North Carolinians Should Pay Extra to "Help" Texas
Posted by Daren Bakst at 5:54 PM
Two years ago, I wrote the following (slightly edited):
SB 3, the hastily enacted energy bill would require state citizens to help pay the electricity bill for Texans, Californians, or other out-of-state individuals.
Since there is not enough renewable energy in the state, SB 3 allows utilities to buy what are called renewable energy certificates that promote investment in renewable energy in other states, without providing electricity to North Carolinians.
In today's Raleigh News & Observer, an article discusses this issue:
With the first deadlines fast approaching for North Carolina's
renewable energy targets, power companies in this state are snapping up
green certificates from out-of-state wind farms. The certificates don't
buy electricity, but pay for credits needed to meet state targets....
Texas is the nation's leading state in wind energy development, and
provides some of the cheapest renewable certificates in the nation.
Progress Energy, Duke Energy and a group of 19 municipal power agencies
have already bought certificates from Texas wind farms to help meet
North Carolina's green energy mandates, which start phasing in in 2012
and increase through 2021...
They [Renewable energy credits] are a subsidy to help clean energy producers make a profit.
You are reading this right. The legislature is forcing North Carolinians to pay extra for electricity so that we can make sure renewable energy providers make a profit and we can subsidize the electricity of Texans.
I concluded my report in 2007 by writing:
North Carolinians will be mandated by its own legislature to pay for public services in other states. In the future, one has to wonder if North Carolinians will be paying for roads in Wyoming, schools in Tennessee, and other public projects that do not benefit the state.
I want to clarify something: SB 3 allows utilities to meet 25% of the 12.5% renewable energy and energy efficiency mandate (REPS) through these certificates.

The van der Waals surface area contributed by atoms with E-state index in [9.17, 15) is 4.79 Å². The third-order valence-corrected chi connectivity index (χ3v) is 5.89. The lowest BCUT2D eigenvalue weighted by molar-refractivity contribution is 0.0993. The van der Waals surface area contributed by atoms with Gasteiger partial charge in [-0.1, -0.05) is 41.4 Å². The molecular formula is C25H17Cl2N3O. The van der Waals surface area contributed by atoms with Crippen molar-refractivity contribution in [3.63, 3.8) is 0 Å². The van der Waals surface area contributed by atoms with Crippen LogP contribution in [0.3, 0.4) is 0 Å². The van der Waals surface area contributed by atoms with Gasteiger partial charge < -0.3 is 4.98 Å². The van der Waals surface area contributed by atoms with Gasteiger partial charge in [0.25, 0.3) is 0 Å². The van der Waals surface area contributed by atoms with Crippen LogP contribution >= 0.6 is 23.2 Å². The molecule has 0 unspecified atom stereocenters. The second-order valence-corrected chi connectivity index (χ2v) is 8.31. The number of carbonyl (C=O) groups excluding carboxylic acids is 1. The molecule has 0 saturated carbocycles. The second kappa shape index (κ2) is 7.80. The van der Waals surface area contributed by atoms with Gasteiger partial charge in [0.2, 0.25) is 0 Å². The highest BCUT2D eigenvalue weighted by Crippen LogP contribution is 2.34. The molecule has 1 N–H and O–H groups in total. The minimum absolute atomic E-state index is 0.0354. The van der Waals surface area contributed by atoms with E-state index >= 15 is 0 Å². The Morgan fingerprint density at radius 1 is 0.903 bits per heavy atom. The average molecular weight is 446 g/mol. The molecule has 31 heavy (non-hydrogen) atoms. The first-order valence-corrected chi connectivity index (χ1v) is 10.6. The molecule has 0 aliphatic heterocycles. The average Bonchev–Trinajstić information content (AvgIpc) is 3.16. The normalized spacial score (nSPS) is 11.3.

The renewable energy requirement is 7.5%. This means that about 42% of the renewable energy requirement can be met through these certificates. The following is confusing, but to show my work: 25% of 12.5% is 3.125%. 3.125% is 41.7% of 7.5%.
So about 42% of the renewable energy requirement can be met by paying for the electricity of Texans.
Hurts Renewable Energy Development in the States
The N & O article discusses how some argue that these out-of-state electricity purchases may hurt the development of the renewable energy industry in NC.
1) The certificates exist because we don't have the renewable energy resources to meet a 7.5% requirement. LaCapra, the Utility Commission's own consultant, recommended a 5% requirement, but the legislature ignored this.
2) The implied argument is we should pay as much as necessary to help the renewable energy industry. Utilities aren't buying out-of-state electricity for the heck of it. The electricity outside the state is being purchased because it is less expensive than the alternatives and this is the only way not to further crush the finances of North Carolinians.
It isn't like out-of-state renewable electricity is a bargain. The out-of-state purchases already are very expensive! "On its contracts with renewable generators here [Texas], Progress pays about 6
cents a kilowatt hour for the electricity, and a premium ranging from 6
cents to 18 cents for the green credit, depending on the project."
3) If I own a business and make a really bad widget that is far costlier than my competition, I should go out of business. But what if I get the government to mandate that people buy my lousy product--that would be a great business model.
That's exactly what is happening with renewable energy. The state legislature is mandating that citizens pay a lot more for electricity (including the poor) so that some rent-seekers can make a profit.
This mandate, which already is the biggest subsidy of them all, doesn't even include the massive federal subsidies that renewable resources like wind and solar already receive.
This apparently still isn't good enough to help the renewable energy industry.
From the article: "If we're burning coal in our power plants and buying wind credits in
the prairie states, that doesn't give us any environmental advantage,"
said Rosalie Day, policy director at the N.C. Sustainable Energy
Association in Raleigh. "The purpose is to create jobs and
environmental benefits in our state."
I could write a book about this quote, but let me say that on Monday, the John Locke Foundation will be releasing a report that will make it very clear that it is absurd to suggest that SB 3 would create jobs.
Stay tuned for this critical report.
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